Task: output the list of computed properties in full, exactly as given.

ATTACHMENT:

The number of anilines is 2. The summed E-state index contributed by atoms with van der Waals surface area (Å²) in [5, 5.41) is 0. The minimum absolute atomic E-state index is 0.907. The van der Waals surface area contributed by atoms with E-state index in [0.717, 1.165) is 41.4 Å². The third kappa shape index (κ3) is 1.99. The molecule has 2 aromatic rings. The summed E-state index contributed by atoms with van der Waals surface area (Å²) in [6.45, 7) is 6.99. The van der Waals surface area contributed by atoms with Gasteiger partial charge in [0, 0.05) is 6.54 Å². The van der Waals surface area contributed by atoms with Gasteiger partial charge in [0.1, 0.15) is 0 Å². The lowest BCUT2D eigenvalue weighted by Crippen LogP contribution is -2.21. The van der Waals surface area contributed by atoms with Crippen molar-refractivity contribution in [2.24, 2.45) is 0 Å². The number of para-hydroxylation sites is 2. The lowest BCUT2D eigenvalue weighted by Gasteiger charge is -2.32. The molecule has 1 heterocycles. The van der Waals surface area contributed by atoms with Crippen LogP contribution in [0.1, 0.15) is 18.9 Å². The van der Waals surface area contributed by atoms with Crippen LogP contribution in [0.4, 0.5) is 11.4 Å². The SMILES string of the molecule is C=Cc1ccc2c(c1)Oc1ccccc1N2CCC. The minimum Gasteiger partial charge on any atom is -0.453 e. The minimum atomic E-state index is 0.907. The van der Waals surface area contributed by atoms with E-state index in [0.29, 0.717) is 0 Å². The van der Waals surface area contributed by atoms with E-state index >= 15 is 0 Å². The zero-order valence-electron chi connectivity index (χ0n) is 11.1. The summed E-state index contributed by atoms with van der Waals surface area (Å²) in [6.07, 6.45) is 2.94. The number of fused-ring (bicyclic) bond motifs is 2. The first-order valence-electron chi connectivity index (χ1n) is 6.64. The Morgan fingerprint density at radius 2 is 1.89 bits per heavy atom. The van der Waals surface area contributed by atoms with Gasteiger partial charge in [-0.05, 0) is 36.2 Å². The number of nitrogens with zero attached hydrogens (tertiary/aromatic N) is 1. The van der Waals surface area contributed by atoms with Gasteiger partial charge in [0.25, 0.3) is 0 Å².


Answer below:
The number of anilines is 2. The summed E-state index contributed by atoms with van der Waals surface area (Å²) in [5, 5.41) is 0. The minimum absolute atomic E-state index is 0.907. The van der Waals surface area contributed by atoms with E-state index in [0.717, 1.165) is 41.4 Å². The third kappa shape index (κ3) is 1.99. The molecule has 2 aromatic rings. The summed E-state index contributed by atoms with van der Waals surface area (Å²) in [6.45, 7) is 6.99. The van der Waals surface area contributed by atoms with Gasteiger partial charge in [0, 0.05) is 6.54 Å². The van der Waals surface area contributed by atoms with Gasteiger partial charge in [0.1, 0.15) is 0 Å². The lowest BCUT2D eigenvalue weighted by Crippen LogP contribution is -2.21. The van der Waals surface area contributed by atoms with Crippen molar-refractivity contribution in [2.24, 2.45) is 0 Å². The number of para-hydroxylation sites is 2. The lowest BCUT2D eigenvalue weighted by Gasteiger charge is -2.32. The molecule has 1 heterocycles. The van der Waals surface area contributed by atoms with Crippen LogP contribution in [0.1, 0.15) is 18.9 Å². The van der Waals surface area contributed by atoms with Crippen LogP contribution in [0.4, 0.5) is 11.4 Å². The SMILES string of the molecule is C=Cc1ccc2c(c1)Oc1ccccc1N2CCC. The minimum Gasteiger partial charge on any atom is -0.453 e. The minimum atomic E-state index is 0.907. The van der Waals surface area contributed by atoms with E-state index in [0.29, 0.717) is 0 Å². The van der Waals surface area contributed by atoms with E-state index >= 15 is 0 Å². The zero-order valence-electron chi connectivity index (χ0n) is 11.1. The summed E-state index contributed by atoms with van der Waals surface area (Å²) in [6.07, 6.45) is 2.94. The number of fused-ring (bicyclic) bond motifs is 2. The first-order valence-electron chi connectivity index (χ1n) is 6.64. The Morgan fingerprint density at radius 2 is 1.89 bits per heavy atom. The van der Waals surface area contributed by atoms with Gasteiger partial charge in [-0.05, 0) is 36.2 Å². The number of nitrogens with zero attached hydrogens (tertiary/aromatic N) is 1. The van der Waals surface area contributed by atoms with Gasteiger partial charge in [0.25, 0.3) is 0 Å².